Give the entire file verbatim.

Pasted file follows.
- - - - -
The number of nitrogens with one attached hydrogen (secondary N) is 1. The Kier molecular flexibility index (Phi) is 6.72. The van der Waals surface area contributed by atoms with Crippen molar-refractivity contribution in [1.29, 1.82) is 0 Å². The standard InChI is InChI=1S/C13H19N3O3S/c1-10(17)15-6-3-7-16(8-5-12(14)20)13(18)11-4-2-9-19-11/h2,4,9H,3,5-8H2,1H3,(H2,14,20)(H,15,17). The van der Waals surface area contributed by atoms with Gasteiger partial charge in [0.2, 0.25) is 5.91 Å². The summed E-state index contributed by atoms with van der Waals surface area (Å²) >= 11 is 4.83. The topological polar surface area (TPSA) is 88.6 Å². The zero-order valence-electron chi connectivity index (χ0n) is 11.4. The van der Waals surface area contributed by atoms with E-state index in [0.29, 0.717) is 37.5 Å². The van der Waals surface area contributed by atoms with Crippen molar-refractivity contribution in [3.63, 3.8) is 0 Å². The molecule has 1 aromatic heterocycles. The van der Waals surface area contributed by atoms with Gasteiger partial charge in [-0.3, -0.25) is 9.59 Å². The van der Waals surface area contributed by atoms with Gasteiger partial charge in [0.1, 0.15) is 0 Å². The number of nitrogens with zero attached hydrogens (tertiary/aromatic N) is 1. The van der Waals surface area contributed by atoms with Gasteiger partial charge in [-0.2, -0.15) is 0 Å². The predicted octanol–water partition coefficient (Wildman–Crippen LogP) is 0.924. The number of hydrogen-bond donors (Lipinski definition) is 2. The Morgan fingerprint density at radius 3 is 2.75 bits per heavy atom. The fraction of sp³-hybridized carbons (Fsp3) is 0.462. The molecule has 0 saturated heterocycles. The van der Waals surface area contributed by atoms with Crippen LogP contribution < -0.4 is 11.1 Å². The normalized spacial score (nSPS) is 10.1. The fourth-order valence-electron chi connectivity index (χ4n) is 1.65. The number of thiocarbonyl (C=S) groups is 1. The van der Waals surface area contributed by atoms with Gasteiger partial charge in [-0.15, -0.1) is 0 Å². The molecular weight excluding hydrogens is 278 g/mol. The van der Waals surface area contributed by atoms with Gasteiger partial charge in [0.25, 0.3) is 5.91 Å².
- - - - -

The number of nitrogens with one attached hydrogen (secondary N) is 1. The Kier molecular flexibility index (Phi) is 6.72. The van der Waals surface area contributed by atoms with Crippen molar-refractivity contribution in [1.29, 1.82) is 0 Å². The standard InChI is InChI=1S/C13H19N3O3S/c1-10(17)15-6-3-7-16(8-5-12(14)20)13(18)11-4-2-9-19-11/h2,4,9H,3,5-8H2,1H3,(H2,14,20)(H,15,17). The van der Waals surface area contributed by atoms with Gasteiger partial charge in [0.2, 0.25) is 5.91 Å². The summed E-state index contributed by atoms with van der Waals surface area (Å²) >= 11 is 4.83. The topological polar surface area (TPSA) is 88.6 Å². The zero-order valence-electron chi connectivity index (χ0n) is 11.4. The van der Waals surface area contributed by atoms with E-state index in [0.29, 0.717) is 37.5 Å². The van der Waals surface area contributed by atoms with Crippen molar-refractivity contribution in [3.63, 3.8) is 0 Å². The molecule has 1 aromatic heterocycles. The van der Waals surface area contributed by atoms with Gasteiger partial charge in [-0.3, -0.25) is 9.59 Å². The van der Waals surface area contributed by atoms with Gasteiger partial charge in [0.1, 0.15) is 0 Å². The number of nitrogens with zero attached hydrogens (tertiary/aromatic N) is 1. The van der Waals surface area contributed by atoms with Gasteiger partial charge in [-0.2, -0.15) is 0 Å². The predicted octanol–water partition coefficient (Wildman–Crippen LogP) is 0.924. The number of hydrogen-bond donors (Lipinski definition) is 2. The Morgan fingerprint density at radius 3 is 2.75 bits per heavy atom. The fraction of sp³-hybridized carbons (Fsp3) is 0.462. The molecule has 0 saturated heterocycles. The van der Waals surface area contributed by atoms with Crippen LogP contribution < -0.4 is 11.1 Å². The normalized spacial score (nSPS) is 10.1. The fourth-order valence-electron chi connectivity index (χ4n) is 1.65. The number of thiocarbonyl (C=S) groups is 1. The van der Waals surface area contributed by atoms with Gasteiger partial charge in [-0.15, -0.1) is 0 Å². The molecular weight excluding hydrogens is 278 g/mol. The van der Waals surface area contributed by atoms with Gasteiger partial charge in [0.25, 0.3) is 5.91 Å².